by Isobel Harry
Gore Bay really comes into its own in summer. Suddenly, (or so it seems) the waterfront comes alive with happy outdoor activity. Complementing the bustling main street vibe of shops, restaurants and services, a whole other dimension unfolds down on the bay at this time of year.
Water Street runs the length of the v-shaped bay held within two bluffs–an old-fashioned wooden boardwalk meanders from one end of the bay to the other. From the Inn at Gore Bay with its guest rooms and 1890 Restaurant beneath the East Bluff at the south end, to the far side of the marina at the north, the boardwalk weaves along the shoreline, a distance of perhaps two kilometres. Walk along here to discover the marshlands of Bickell’s Creek, the new children’s playground with tall waterspout for surprise sprinklings, the tennis courts, the Red Roof Pavilion, now home to Purvis Fish and Chips (opening in July). The marina is chock-full of gleaming white boats at anchor, masts tinkling in the breeze; the marina store is stocked with smoked fish and soft ice cream, maps and boating supplies and Canadian Yacht Charters (CYC) is in full swing for the season.
Here, across the street, is Gore Bay’s oldest standing hotel, the Queen’s Inn (1888), charmingly restored and prettily situated on a small rise that is the beginning of the slope of the West Bluff. At the time of Gore Bay’s incorporation in 1890, this area was the hub of commercial activity centering around busy shipping docks and fishing operations, and Borron Street to the south of the Queen’s Inn led to the large homes of the town’s founders. A walk up this hill reveals many of this era’s homes in leafy grounds and a little further up, the limestone courthouse built when Gore Bay became the judicial seat of the Island in 1889, sided by the old jailer’s home, now an award-winning museum of settler artifacts and modern gallery for contemporary art exhibitions.
Carrying on along Water Street past the boat yards and CYC’s sprawling marina headquarters, the vista opens up wide into the North Channel of Lake Huron and the quartzite hills of LaCloche on the far north shore.
This part of the waterfront offers much of interest, but let’s take a beach break first, right here at Gore Bay’s little sandy getaway on the edge of all the goings-on. Take a right at the end of the marina’s boat slips to a little sign behind Buoys’ Eatery with patio serving craft pizzas and beers under sail-shaped awnings. The Gore Bay Rotary Beach sign points up to a deck that overlooks the beach, where you can get the lay of the land and gaze at the deeply forested heights of the East Bluff and the gliding sailboats below while planning your dip.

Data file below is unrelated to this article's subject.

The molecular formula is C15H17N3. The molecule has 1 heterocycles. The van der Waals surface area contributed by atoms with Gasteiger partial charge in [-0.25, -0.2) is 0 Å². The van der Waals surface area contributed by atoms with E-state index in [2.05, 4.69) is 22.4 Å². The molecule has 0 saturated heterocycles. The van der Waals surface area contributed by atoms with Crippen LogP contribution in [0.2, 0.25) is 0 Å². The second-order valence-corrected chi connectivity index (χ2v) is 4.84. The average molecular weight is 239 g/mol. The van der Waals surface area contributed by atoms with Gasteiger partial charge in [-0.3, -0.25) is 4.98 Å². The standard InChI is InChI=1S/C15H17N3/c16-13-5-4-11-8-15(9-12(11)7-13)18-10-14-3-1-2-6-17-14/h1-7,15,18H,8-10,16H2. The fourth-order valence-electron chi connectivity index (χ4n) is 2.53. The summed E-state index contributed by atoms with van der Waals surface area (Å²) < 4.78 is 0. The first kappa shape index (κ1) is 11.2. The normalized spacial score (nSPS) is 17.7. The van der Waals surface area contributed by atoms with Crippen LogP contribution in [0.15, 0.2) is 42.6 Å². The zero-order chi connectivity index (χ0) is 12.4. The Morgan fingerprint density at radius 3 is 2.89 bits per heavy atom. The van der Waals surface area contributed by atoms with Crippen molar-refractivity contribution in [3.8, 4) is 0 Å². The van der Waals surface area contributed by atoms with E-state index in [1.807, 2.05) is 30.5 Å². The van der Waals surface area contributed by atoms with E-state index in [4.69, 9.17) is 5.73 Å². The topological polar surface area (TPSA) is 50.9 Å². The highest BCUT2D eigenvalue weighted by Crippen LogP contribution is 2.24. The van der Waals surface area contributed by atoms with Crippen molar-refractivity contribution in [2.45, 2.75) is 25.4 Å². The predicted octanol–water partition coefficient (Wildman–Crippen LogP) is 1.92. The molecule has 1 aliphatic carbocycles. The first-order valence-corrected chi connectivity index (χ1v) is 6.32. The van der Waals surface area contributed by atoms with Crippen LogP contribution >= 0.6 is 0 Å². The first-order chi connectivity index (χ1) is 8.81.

The best way to get to the beach is around the corner by the gazebo, a shady spot for a take-out lunch or picnic, with wooden steps down to another boardwalk lined with a long built-in bench under the trees. A few more steps takes you down to the small, nicely maintained sand beach and rock pier extending into the bay where youngsters like to drop a fishing line and dogs on leashes like to explore. Step-free access to the beach is at the Harbour Centre, passing under the verandah, by the washrooms and change rooms (open dependent on pandemic restrictions) and down a gentle slope to the sand and water.
Enjoy the respite, have a cooling swim, maybe take a walk out into the middle of the bay on the long, limestone boulder-lined breakwall to the right of the beach at the marina. Shore up a little energy, though, for a stroll through the huge treasure box that is the Harbour Centre’s artists’ studios, galleries and shops, next to the beach.
Here, on the spacious ground and second floors, fine artists and all manner of creative makers work year round to offer their paintings, watercolours, pottery, jewellery and leather, knitted and quilted pieces, handmade cards, soaps and salves in their welcoming individual studios and shops.
In the third floor airy and temperature-controlled William Purvis Marine Centre, aficionados of marine history and lore of the Great Lakes will be amazed by the Town of Gore Bay’s vast collection of fascinating nautical memorabilia gathered over many years by historian and curator G. I. ‘Buck’ Longhurst.
A little detour down Lighthouse Road just beyond the Harbour Centre rewards with the sight of the Janet Head Lighthouse at the very end. Built in 1879 in the ‘Georgian Bay style,’ it has the keeper’s home on the second floor and the lantern light on the top floor, reached from inside by a steep ladder up the 40-foot light tower. The beacon still turns its now-automated beam across the water in a unique sequence of flashes that identifies its location for navigation. Although the lighthouse keeper’s home has been unlived-in for years, it’s been spiffed up for guided tours of the inside (pending pandemic rules).
Back across the road from the Harbour Centre, enjoy the craft beers of Split Rail Brewing Company, made with locally sourced ingredients like oats and hawberries, under their patio umbrellas; amble around the side to Finnia Chocolate and Cacao for a local, handmade, award-winning chocolate “bean to bar” experience that includes truffles and fudgesicles.
For those who like their beach with all possible amenities close at hand, Gore Bay’s beach is hard to beat–a hidden gem tucked amidst the town’s bounty of summer leisure activities, the best of both worlds.